By Request
Betty Shimabukuro

Puffed cereal gives
okoshi its crunch

The Rice Krispie Treat has a counterpart in the Japanese repertoire, a snack that's just as crunchy and as easy to make.

It's called okoshi, and it's made with puffed wheat or rice cereal. This is not Rice Krispies, but another dry cereal -- the common brand is Quaker Oats. The cereal is a little like puffed rice on steroids -- bigger and fatter.

Brittany Kaleo-Castillo e-mailed in search of an okoshi recipe. She tried to buy some at the last Okinawan Festival, but the vendor sold out.

No fear; this is simple.

The recipe comes from Muriel Miura Kaminaka, a local cookbook author who taught cooking classes as a home economist with the Gas Co. some 40 years ago.

Also included here is a cookie recipe that uses puffed wheat cereal.


10 cups puffed wheat or rice cereal
1-1/4 blocks butter
1-1/2 cups sugar (reduce to 1-1/3 cups if desired)
1/2 cup roasted peanuts

Preheat oven to 200 degrees.

Spread puffed wheat and peanuts in baking pan and place in oven until warm.

Melt butter in large, heavy pot over medium heat; add sugar and cook, stirring constantly, until sugar begins to turn light brown.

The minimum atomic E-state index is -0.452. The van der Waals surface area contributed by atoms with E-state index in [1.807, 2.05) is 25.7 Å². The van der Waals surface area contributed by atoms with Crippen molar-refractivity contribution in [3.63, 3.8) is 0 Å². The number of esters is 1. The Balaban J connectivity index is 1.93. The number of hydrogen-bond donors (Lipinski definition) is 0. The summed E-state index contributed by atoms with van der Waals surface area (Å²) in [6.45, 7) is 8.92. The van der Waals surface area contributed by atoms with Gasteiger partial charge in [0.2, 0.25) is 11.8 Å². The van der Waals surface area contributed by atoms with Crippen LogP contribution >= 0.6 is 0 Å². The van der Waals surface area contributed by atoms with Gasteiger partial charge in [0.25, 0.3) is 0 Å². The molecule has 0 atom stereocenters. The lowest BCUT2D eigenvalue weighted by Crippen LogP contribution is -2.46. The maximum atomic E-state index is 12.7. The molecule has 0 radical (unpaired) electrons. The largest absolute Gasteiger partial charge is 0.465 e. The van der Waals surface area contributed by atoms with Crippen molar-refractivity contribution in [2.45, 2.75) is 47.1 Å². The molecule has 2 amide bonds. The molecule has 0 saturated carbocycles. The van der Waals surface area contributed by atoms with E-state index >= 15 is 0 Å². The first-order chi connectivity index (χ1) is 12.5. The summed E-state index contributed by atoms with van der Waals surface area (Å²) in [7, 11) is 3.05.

Add puffed wheat and peanuts; mix thoroughly. Pour into a greased jelly-roll pan; press down firmly. Cut as desired while warm. Cool thoroughly before storing.

Puffed Wheat Cookies

2 tablespoons butter
2 cups puffed wheat cereal
1/2 cup butter
2/3 cup sugar
1 egg
1/2 teaspoon vanilla
3/4 cup flour
1/2 teaspoon baking powder
1/2 teaspoon cinnamon

Preheat oven to 350 degrees. Grease cookie sheet.

Melt 2 tablespoons butter; add puffed wheat.

Cream 1/2 cup butter with sugar. Beat in egg and vanilla.

Combine flour, baking powder and cinnamon. Add to creamed mixture. Fold into puffed wheat. Drop by teaspoons on sheet 2 inches apart. Bake 10-15 minutes.

Cookies will be fragile Cool and handle with care.

Nutritional information unavailable.

Can you help?

Lisa Look is looking for a recipe for Stop-n-Go cookies. Her mother-in-law made the cookies for her three sons and would like to make them for her grandchildren, but has lost the recipe.

Look describes the cookies as refrigerator cookies that taste like ladyfingers, but are colored green, yellow and red to represent a stoplight.

Any clues? Send them here. As always, anyone who can solve a recipe mystery wins a free cookbook.

See the Columnists section for some past articles.

Send queries along with name and phone number to:
"By Request," Honolulu Star-Bulletin,
500 Ala Moana, No. 7-210, Honolulu 96813.
Or send e-mail to bshimabukuro@starbulletin.com

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